The Cornish Heiress

The Cornish Heiress

by Roberta Gellis




Megaera's father sold her in marriage at fifteen to Edward Devoran. Edward's extravagance mortgaged her estates and induced him to join a band of smugglers. Meg paid the interest by selling her jewels and when they were gone-Edward was gone too, murdered by his partner Black Bart. Meg became the smuggler Red Meg, took Edward's place and Edward's profits and kept paying her mortgages.

Philip St. Eyre wanted to fight Napoleon. Raised as a Frenchman and able to pass as French, he was the perfect spy and had a way to reach France through his father's old friend, the smuggler Pierre. Thus Philip met Red Meg and fell in love.

Meg thought Philip was Pierre's by-blow, Philip thought Meg was a common smuggler. To both gently born lovers the match was impossible. Until Black Bart tried to murder Meg, and Philip had to take her to France where her handiness with a pistol saved his life and his mission and exposed all their secrets.

Publisher Note: The book was previously published elsewhere in 1981.

Product Details

ISBN-13: 9780440115151
Publisher: Random House Publishing Group
Publication date: 10/28/1981
Series: The Heiress Series

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Cornish Heiress 3.8 out of 5 based on 0 ratings. 12 reviews.
jjmcgaffey on LibraryThing More than 1 year ago
Now this one is not at all a light, mindless story. The characters are beautifully drawn, and somehow she managed to write a story based entirely on misunderstanding, lies and misdirection - all tropes I hate - without even making me want to shake the characters! Their actions were all reasonable for what they knew at the time. Several funny scenes where they're each thinking the same thing about the other, and a few points where the author speaks to point out that no one else actually thought either of them was anything but gentry, it was only the two of them who marveled at the good manners arising from a common background... Nice people. The fact that they constantly make each other laugh, and that's a major part of their love, is great. Philip's depression because he can't do anything, and Meg's working out how to handle her problems on her own, show up some admirable character traits. The setting is also interesting - Napoleon as the First Consul, England and France at that time. And Cornwall and its smugglers. It's an era I know little about, but this story is an excellent way to get introduced to it. Oh, and amusing point - I realized during one of the descriptions of France under Napoleon that it was familiar in a sideways fashion - I was seeing the template David Weber used for Haven in the Honor Harrington series. That aside - I want the other two stories in this series. I have a vague recollection of Leonie's story, but I may be remembering a Heyer or Coulter instead. Have to get it and find out! And I definitely want to see Perce's story.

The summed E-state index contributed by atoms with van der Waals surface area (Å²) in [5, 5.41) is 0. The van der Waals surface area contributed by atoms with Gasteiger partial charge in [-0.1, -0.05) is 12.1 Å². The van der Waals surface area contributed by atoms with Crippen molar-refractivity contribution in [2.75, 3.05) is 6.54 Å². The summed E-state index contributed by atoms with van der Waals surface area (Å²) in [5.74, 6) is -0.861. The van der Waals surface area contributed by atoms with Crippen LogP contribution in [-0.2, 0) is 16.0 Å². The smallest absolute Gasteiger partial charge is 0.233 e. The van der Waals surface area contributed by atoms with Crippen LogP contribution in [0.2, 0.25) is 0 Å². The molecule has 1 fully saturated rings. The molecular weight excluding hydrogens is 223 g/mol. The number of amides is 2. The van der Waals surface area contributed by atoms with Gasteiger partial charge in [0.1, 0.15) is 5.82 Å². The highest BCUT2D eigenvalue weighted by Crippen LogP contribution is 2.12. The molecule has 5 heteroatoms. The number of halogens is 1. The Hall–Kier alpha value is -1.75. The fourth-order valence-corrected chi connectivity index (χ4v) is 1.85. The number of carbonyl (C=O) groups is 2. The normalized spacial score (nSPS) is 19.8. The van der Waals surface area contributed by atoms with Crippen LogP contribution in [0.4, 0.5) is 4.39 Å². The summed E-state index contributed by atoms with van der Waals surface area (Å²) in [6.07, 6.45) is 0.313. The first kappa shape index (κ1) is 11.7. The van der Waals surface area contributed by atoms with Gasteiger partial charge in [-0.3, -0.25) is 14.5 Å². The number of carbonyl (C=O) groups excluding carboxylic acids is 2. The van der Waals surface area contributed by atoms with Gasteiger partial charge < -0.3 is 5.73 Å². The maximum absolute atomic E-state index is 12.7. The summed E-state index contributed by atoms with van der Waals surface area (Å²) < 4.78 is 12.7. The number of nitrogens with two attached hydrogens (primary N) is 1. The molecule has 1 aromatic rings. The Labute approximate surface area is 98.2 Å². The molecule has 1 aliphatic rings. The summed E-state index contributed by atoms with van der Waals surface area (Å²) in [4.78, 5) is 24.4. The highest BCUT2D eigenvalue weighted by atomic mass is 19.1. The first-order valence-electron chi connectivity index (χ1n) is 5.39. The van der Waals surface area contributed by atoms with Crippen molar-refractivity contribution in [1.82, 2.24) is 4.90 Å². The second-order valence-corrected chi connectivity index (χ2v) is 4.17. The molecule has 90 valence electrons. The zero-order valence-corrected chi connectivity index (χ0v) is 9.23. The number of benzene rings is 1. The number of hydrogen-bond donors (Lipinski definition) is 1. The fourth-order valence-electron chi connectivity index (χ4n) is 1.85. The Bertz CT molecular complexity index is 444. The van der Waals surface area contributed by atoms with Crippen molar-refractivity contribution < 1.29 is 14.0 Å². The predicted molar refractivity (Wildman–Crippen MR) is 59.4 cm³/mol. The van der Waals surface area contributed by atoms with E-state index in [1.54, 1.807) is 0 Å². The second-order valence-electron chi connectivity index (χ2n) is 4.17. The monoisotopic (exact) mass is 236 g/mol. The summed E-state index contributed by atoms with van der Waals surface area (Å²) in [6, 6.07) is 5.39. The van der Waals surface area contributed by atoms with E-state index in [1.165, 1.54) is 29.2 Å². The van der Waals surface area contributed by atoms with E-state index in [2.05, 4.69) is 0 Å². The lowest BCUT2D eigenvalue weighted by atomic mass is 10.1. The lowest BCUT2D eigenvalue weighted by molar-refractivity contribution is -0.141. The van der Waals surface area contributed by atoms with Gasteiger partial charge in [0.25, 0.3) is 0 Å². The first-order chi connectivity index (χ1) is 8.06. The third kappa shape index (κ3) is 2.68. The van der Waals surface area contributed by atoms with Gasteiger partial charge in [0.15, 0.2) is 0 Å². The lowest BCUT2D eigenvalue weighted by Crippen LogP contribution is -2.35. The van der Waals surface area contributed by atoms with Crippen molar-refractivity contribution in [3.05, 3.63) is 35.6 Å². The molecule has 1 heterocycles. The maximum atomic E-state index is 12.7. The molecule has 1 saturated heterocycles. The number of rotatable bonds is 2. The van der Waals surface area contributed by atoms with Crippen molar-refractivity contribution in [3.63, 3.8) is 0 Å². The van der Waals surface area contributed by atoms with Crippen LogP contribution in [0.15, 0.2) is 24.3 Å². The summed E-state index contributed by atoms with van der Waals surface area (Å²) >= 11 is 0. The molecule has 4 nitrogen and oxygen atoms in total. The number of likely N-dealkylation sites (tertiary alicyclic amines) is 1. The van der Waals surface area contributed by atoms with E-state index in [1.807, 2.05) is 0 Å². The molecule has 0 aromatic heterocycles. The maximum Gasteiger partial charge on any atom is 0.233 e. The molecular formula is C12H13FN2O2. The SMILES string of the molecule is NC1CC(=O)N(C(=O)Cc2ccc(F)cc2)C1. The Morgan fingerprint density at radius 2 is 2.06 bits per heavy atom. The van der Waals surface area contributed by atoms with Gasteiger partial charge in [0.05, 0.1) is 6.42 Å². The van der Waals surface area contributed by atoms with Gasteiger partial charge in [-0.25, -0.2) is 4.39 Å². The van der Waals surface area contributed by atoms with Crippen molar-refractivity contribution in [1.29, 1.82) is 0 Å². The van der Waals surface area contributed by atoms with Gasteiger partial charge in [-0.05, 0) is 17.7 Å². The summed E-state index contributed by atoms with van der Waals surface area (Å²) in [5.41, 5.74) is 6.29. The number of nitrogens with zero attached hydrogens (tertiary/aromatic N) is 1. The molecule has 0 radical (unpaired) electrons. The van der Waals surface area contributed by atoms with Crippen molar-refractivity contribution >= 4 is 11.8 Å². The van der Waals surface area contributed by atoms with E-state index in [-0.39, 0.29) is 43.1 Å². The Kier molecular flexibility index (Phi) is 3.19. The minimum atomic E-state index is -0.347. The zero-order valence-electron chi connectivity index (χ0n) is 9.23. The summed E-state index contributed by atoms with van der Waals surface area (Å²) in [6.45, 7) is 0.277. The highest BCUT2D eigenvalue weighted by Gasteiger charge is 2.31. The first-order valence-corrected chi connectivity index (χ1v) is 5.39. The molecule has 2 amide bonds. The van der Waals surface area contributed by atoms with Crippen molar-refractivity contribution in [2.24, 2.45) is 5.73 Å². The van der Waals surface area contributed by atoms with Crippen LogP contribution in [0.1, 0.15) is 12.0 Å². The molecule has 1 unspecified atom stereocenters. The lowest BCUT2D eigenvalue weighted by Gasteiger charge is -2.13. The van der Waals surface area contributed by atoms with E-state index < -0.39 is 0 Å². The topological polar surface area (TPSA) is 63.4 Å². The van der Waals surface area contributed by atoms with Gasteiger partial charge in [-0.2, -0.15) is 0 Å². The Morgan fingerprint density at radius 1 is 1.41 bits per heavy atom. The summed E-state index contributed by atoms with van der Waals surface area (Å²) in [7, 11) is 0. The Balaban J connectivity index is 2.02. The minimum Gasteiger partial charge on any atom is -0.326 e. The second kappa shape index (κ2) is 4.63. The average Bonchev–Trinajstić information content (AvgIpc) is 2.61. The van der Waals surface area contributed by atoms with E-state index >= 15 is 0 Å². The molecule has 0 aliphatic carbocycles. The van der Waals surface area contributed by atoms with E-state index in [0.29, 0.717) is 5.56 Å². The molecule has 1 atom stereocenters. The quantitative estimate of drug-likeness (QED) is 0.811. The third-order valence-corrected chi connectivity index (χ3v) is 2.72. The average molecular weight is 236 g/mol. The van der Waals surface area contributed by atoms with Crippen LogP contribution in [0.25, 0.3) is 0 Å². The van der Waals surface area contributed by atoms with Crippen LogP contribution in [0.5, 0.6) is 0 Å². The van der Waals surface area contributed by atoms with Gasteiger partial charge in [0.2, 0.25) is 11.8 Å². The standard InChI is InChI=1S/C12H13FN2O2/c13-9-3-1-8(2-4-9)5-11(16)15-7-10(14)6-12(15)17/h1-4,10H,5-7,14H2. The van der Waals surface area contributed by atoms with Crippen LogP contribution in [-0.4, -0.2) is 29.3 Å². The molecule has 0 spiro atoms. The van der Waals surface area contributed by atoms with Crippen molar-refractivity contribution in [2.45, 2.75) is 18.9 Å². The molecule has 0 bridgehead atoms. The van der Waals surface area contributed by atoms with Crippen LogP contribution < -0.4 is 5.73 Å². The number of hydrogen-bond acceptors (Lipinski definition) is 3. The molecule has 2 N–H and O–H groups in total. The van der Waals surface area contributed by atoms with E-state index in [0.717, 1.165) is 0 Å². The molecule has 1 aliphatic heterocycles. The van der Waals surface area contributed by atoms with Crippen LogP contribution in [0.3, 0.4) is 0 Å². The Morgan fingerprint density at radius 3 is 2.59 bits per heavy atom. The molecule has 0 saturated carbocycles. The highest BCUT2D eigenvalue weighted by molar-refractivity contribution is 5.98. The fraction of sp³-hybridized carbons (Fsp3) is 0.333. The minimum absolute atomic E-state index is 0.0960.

fredalss on LibraryThing More than 1 year ago
Did not finish, turgid writing, convoluted plot. During seduction, hero compares to his time with prostitutes.
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Dianne More than 1 year ago
In the last month I have read six of Ms Gellis's books and I have highly enjoyed everyone of them. I even go back and read her earlier books to savor the colorful, well written words and plots.
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WillowPark More than 1 year ago
I am having a very, very hard time getting through this book. Most of the time I will stay in at lunch to read my NC with all of the great books, but this book is like plodding along and making myself read it. Not the way it should be for a "fun" book, but I am still working at it.
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